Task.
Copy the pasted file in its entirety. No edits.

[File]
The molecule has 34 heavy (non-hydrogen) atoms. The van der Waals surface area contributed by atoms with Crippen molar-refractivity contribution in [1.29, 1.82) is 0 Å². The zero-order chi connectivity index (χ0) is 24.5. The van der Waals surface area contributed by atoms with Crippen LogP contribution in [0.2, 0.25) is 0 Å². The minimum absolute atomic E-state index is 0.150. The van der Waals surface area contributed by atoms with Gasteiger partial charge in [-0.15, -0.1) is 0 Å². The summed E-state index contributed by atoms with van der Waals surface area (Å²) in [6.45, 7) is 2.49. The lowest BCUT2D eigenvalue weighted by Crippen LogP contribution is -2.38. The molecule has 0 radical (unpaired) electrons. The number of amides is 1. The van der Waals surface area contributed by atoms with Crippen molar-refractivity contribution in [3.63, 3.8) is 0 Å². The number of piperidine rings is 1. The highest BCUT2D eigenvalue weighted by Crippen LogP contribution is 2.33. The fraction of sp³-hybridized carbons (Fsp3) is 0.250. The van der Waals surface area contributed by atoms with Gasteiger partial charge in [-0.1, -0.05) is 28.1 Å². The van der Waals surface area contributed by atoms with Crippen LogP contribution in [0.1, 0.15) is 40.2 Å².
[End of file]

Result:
The molecule has 34 heavy (non-hydrogen) atoms. The van der Waals surface area contributed by atoms with Crippen molar-refractivity contribution in [1.29, 1.82) is 0 Å². The zero-order chi connectivity index (χ0) is 24.5. The van der Waals surface area contributed by atoms with Crippen LogP contribution in [0.2, 0.25) is 0 Å². The minimum absolute atomic E-state index is 0.150. The van der Waals surface area contributed by atoms with Gasteiger partial charge in [-0.15, -0.1) is 0 Å². The summed E-state index contributed by atoms with van der Waals surface area (Å²) in [6.45, 7) is 2.49. The lowest BCUT2D eigenvalue weighted by Crippen LogP contribution is -2.38. The molecule has 0 radical (unpaired) electrons. The number of amides is 1. The van der Waals surface area contributed by atoms with Crippen molar-refractivity contribution in [3.63, 3.8) is 0 Å². The number of piperidine rings is 1. The highest BCUT2D eigenvalue weighted by Crippen LogP contribution is 2.33. The fraction of sp³-hybridized carbons (Fsp3) is 0.250. The van der Waals surface area contributed by atoms with Gasteiger partial charge in [-0.1, -0.05) is 28.1 Å². The van der Waals surface area contributed by atoms with Crippen LogP contribution in [0.1, 0.15) is 40.2 Å².